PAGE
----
Web stock boom will end tears
Head of Federal Reserve hits nail on head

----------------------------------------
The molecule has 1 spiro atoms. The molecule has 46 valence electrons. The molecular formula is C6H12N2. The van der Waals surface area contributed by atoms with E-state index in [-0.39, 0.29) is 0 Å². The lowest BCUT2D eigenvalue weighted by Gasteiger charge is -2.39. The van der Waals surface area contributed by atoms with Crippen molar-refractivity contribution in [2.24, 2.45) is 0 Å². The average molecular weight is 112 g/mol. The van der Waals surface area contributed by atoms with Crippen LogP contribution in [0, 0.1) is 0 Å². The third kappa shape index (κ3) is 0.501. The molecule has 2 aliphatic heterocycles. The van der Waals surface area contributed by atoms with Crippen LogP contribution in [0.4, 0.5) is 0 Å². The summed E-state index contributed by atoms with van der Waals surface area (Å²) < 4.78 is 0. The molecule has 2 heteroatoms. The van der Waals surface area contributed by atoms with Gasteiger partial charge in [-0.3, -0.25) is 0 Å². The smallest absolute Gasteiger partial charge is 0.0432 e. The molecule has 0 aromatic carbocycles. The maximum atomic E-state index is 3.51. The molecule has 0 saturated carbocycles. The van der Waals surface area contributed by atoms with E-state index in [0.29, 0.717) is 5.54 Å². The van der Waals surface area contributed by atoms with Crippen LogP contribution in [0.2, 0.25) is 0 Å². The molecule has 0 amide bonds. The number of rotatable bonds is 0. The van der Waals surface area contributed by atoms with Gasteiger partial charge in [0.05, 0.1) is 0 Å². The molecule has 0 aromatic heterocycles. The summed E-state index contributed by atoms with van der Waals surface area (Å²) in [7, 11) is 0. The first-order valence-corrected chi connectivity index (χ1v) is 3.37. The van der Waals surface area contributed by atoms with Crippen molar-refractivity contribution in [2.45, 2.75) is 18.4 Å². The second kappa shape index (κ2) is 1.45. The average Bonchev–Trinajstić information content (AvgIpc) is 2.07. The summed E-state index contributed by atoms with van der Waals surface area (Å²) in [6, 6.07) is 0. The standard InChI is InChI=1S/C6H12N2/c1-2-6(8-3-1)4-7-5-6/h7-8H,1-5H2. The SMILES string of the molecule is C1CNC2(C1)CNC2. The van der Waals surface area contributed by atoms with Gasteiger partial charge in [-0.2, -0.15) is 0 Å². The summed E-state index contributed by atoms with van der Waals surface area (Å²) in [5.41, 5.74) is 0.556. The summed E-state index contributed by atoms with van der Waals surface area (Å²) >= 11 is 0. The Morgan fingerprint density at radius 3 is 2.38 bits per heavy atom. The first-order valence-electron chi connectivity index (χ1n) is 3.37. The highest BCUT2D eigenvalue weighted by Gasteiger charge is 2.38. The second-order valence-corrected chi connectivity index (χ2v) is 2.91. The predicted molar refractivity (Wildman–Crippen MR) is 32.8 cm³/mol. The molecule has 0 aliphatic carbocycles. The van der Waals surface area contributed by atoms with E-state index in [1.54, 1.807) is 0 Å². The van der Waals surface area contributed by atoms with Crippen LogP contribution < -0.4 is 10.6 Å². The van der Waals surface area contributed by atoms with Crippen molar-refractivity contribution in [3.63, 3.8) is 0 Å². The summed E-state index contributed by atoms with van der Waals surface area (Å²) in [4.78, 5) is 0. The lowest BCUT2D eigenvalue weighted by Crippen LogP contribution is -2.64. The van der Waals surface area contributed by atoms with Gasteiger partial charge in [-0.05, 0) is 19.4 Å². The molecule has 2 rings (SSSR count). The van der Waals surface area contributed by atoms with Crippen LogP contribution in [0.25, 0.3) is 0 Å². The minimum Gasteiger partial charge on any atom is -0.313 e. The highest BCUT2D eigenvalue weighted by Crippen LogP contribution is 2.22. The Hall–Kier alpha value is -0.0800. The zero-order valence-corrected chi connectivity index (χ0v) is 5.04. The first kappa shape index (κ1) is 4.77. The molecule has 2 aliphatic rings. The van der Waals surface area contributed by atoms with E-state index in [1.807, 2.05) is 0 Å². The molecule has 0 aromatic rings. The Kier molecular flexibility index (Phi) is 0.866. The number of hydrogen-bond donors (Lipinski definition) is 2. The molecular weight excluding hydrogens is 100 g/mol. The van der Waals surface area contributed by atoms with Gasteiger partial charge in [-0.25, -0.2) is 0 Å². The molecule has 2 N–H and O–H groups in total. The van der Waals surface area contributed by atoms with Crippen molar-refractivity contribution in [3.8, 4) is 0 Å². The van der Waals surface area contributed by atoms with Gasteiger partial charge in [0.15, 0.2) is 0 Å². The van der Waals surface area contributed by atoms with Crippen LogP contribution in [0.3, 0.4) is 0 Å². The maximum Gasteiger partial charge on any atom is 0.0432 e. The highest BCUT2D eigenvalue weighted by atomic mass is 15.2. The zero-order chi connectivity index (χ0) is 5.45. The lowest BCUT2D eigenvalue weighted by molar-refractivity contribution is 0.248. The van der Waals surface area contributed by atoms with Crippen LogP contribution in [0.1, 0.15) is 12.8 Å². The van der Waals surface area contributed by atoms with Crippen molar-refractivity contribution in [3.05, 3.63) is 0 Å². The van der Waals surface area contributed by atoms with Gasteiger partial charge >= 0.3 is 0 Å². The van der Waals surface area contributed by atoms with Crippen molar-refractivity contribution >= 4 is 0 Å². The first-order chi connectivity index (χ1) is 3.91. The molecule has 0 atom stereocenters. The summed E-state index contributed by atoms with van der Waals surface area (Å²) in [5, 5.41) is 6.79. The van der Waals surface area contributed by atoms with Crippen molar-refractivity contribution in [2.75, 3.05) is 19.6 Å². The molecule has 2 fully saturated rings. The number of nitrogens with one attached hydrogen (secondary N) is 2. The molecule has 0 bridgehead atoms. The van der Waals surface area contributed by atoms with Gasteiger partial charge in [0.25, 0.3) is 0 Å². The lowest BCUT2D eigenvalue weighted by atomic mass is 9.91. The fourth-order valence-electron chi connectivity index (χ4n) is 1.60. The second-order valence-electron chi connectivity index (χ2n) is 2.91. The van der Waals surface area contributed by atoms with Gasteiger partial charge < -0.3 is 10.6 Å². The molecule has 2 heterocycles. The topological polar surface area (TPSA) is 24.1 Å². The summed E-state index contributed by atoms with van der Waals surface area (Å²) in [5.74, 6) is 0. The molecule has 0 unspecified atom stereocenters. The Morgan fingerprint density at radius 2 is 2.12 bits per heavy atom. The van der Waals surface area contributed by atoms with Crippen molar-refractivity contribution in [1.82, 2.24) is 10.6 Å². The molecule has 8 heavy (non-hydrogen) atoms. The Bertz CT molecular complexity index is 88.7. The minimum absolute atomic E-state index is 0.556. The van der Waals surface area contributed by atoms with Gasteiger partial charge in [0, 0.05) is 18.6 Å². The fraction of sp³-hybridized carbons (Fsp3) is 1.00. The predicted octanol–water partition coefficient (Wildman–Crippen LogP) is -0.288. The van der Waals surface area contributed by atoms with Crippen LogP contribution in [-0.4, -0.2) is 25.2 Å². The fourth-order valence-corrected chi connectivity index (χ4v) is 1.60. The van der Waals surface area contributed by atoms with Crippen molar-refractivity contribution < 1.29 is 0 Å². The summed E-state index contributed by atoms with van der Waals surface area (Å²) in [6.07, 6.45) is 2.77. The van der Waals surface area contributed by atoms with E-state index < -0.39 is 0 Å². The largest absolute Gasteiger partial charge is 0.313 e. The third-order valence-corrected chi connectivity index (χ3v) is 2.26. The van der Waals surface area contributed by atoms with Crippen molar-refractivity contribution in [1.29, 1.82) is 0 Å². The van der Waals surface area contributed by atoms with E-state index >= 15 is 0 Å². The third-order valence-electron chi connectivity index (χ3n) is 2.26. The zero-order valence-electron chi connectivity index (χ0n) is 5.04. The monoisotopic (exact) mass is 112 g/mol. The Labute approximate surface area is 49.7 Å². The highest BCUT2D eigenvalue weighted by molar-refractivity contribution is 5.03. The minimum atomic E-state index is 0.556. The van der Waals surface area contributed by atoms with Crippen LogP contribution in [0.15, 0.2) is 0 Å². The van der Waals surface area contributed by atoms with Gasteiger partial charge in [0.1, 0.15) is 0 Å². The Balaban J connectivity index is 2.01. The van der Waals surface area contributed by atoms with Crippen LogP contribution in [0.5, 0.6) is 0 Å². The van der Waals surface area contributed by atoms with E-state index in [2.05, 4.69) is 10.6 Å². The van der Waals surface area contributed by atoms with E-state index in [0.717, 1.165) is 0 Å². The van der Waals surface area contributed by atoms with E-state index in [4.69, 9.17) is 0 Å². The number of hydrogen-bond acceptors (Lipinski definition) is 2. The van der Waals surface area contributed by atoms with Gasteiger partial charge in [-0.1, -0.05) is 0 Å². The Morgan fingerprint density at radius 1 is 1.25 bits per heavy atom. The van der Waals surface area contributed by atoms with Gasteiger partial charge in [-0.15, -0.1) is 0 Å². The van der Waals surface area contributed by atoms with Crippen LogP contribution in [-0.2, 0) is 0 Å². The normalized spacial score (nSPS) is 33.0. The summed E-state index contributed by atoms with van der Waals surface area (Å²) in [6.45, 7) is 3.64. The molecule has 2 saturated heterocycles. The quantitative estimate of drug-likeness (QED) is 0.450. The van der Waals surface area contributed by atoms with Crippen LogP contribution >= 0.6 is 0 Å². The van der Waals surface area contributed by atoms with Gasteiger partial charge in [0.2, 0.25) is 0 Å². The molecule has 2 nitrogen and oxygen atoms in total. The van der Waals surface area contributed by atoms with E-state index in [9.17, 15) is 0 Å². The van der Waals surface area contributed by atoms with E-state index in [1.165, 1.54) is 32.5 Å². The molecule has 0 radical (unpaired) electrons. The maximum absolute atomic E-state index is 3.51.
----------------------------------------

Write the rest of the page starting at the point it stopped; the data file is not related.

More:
Alan Greenspan -- chairman of the US Federal Reserve -- has added his voice to the growing debate over the current speculative euphoria concerning Internet stocks. In an address to the Senate Budget Committee yesterday, he agreed there was a valid comparison to be made between the stock market and a lottery. Yet that supposes that when the Internet bubble finally bursts -- and burst it will -- that there will be some investors who will have opted out just before the mess hits the wall. By the law of averages, some people will get away with it, but would you get better odds dabbling in Net stocks or shelling out for a lottery ticket? A spokeswoman for Camelot, the company behind the UK's National Lottery, refused to discuss the subject or confirm whether the analogy was a slur on the good name of lotteries in general. For Greenspan, it's more than valid as he warned that "hype" is driving up stock prices and that while some may succeed, he said, the "vast majority are almost sure to fail". And if the companies fail, investors lose out too, and with current prices running sky-high and showing no signing of coming down to earth, that could spell disaster -- big time. Yet far from dampening enthusiasm for .com stocks Greenspan's remarks instead helped sow the seeds for a minor rally on Wall Street yesterday showing just how fickle the market can be. It's a view shared by Charles Schwab, co-CEO and chairman of the online brokerage firm that shares his name. He is also acutely aware of the risks involved and written to investors warning them of the market's volatility. In a personal letter posted on Schwab's Web site he takes a different tack warning investors that the market can move at lightning-fast speeds trapping unwary punters. Investors need to be aware that there may be a substantial difference in the price at which they expect to buy or sell a stock, he wrote, and the price they actually find in the market. "Another reason for these high valuations of Internet-related stocks, as with all stocks, is simply supply and demand. "With so many people believing in the profit potential for these stocks, they are willing to pay a very high premium. The limited supply, coupled with huge demand, can drive prices up or down with extraordinary speed," he wrote. "While I have seen investor enthusiasm in many industries over the years, this particular combination of a fast market in Internet stocks, and the access to rapid trading provided through the Internet itself, is unprecedented," he said. Unprecedented it may be, but with so many people issuing such warnings there is a real danger of investor complacency setting in. ®
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